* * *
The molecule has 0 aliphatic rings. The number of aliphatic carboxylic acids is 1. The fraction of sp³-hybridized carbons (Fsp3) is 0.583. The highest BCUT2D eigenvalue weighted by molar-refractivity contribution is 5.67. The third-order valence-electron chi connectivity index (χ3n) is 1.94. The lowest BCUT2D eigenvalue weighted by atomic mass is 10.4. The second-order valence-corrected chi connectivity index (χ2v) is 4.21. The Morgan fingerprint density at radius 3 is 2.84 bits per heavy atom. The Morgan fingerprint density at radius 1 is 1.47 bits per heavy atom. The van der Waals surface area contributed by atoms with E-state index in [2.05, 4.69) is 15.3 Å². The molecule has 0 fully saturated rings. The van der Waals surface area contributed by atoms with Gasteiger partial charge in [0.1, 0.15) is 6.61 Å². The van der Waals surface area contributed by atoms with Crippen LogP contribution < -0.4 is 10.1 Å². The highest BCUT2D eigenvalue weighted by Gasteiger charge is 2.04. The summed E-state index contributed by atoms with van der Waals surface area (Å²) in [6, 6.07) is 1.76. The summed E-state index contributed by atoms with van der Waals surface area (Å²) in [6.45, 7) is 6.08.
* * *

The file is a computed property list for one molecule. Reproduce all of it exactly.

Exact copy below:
The molecule has 0 aliphatic rings. The number of aliphatic carboxylic acids is 1. The fraction of sp³-hybridized carbons (Fsp3) is 0.583. The highest BCUT2D eigenvalue weighted by molar-refractivity contribution is 5.67. The third-order valence-electron chi connectivity index (χ3n) is 1.94. The lowest BCUT2D eigenvalue weighted by atomic mass is 10.4. The second-order valence-corrected chi connectivity index (χ2v) is 4.21. The Morgan fingerprint density at radius 3 is 2.84 bits per heavy atom. The Morgan fingerprint density at radius 1 is 1.47 bits per heavy atom. The van der Waals surface area contributed by atoms with E-state index in [2.05, 4.69) is 15.3 Å². The molecule has 0 fully saturated rings. The van der Waals surface area contributed by atoms with Gasteiger partial charge in [0.1, 0.15) is 6.61 Å². The van der Waals surface area contributed by atoms with Crippen LogP contribution < -0.4 is 10.1 Å². The highest BCUT2D eigenvalue weighted by Gasteiger charge is 2.04. The summed E-state index contributed by atoms with van der Waals surface area (Å²) in [6, 6.07) is 1.76. The summed E-state index contributed by atoms with van der Waals surface area (Å²) in [6.45, 7) is 6.08.